Although the British built Fort Mackinac to protect their settlement from attack by French-Canadians and native tribes, the fort was never attacked during the American Revolutionary War, and the entire Straits area was officially acquired by the United States through the Treaty of Paris in 1783. However, much of the British forces did not leave the Great Lakes area until after Jay's Treaty established U.S. sovereignty over the Northwest Territory in 1794.[29] During the War of 1812, the British captured the fort in the first battle of the conflict because the Americans had not yet heard that war had been declared. The victorious British attempted to protect their prize by building Fort George on the high ground behind Fort Mackinac. In 1814, the Americans and British fought a second battle on the north side of the island. The American second-in-command, Major Andrew Hunter Holmes, was killed and the Americans failed to recapture the island.

The statue of Père Jacques Marquette, Jesuit Priest and Great Lakes explorer, in front of Fort Mackinac

Despite this outcome, the Treaty of Ghent forced the British to return the island and surrounding mainland to the U.S. in 1815. The United States reoccupied Fort Mackinac, and renamed Fort George Fort Holmes, after Major Holmes.[6][8] Fort Mackinac remained under the control of the United States government until 1895 and provided volunteers to defend the Union during the American Civil War. The fort even served as a prison for three Confederate sympathizers.[22]

John Jacob Astor's American Fur Company was centered on Mackinac Island after the War of 1812 and exported beaver pelts for thirty years. By the middle of the 19th century, commercial fishing for whitefish and lake trout began to replace the fur trade as the island's primary industry. As sport fishing became more popular in the 1880s, hotels and restaurants accommodated tourists coming by train or lake boat from Detroit.[6]

Following the Civil War, the island became a popular tourist destination for residents of cities on the Great Lakes. Much of the federal land on Mackinac Island was designated as the second national park, Mackinac National Park, in 1875, just three years after Yellowstone was designated as the first national park. To accommodate an influx of tourists in the 1880s, the boat and railroad companies built hotels, including the Grand Hotel. Souvenir shops began to spring up as a way for island residents to profit from the tourists. Many wealthy industrialists built summer cottages along the island's bluffs for extended stays. When the federal government left the island in 1895, all of the federal land, including Fort Mackinac, was given to the state of Michigan and became Michigan's first state park. The Mackinac Island State Park Commission appointed to oversee the island has limited private development in the park and requires leaseholders to maintain the island's distinctive Victorian architecture.[7][30]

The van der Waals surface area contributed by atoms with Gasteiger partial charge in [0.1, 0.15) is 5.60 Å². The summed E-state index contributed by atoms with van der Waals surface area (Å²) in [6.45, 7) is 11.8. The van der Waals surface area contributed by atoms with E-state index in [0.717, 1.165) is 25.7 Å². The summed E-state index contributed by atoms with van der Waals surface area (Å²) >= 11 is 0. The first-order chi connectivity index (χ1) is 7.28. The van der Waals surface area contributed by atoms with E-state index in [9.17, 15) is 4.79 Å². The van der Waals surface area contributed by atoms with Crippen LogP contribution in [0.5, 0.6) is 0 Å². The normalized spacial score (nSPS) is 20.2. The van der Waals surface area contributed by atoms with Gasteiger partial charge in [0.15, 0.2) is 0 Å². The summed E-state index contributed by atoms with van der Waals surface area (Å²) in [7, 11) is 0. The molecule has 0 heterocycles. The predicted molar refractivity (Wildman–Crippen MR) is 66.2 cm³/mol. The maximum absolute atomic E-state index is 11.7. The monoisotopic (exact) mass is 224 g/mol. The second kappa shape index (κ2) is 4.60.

Motor vehicles were restricted at the end of the 19th century because of concerns for the health and safety of the island's residents and horses after local carriage drivers complained that automobiles startled their horses. This ban continues to the present with exceptions only for emergency and construction vehicles.[22][31]

Etymology[edit]

Like many historic places in the Great Lakes region, Mackinac Island's name derives from a Native American language. Native Americans in the Straits of Mackinac region likened the shape of the island to that of a turtle. Therefore, they named it "Mitchimakinak" (Ojibwe mishi-mikinaak)[32] meaning "big turtle". The French used a version of the original pronunciation: Michilimackinac. However, the English shortened it to the present name: "Mackinac."[33][34] Michillimackinac is also spelled as Mishinimakinago, Mǐshǐma‛kǐnung, Mi-shi-ne-macki naw-go, Missilimakinak, Teiodondoraghie.

The Menominee traditionally lived in a large territory of 10 million acres extending from Wisconsin to the Upper Peninsula of Michigan. Historic references include one by Father Frederic Baraga, a missionary priest in Michigan, who in his 1878 dictionary wrote:

Mishinimakinago; pl.-g.—This name is given to some strange Indians (according to the sayings of the Otchipwes [Ojibwe]), who are rowing through the woods, and who are sometimes heard shooting, but never seen. And from this word, the name of the village of Mackinac, or Michillimackinac, is derived.[35]

Maehkaenah is the Menominee word for turtle. In his 1952 The Indian Tribes of North America, John Reed Swanton recorded under the "Wisconsin" section: "Menominee," a band named "Misi'nimäk Kimiko Wini'niwuk, 'Michilimackinac People,' near the old fort at Mackinac, Mich."[36]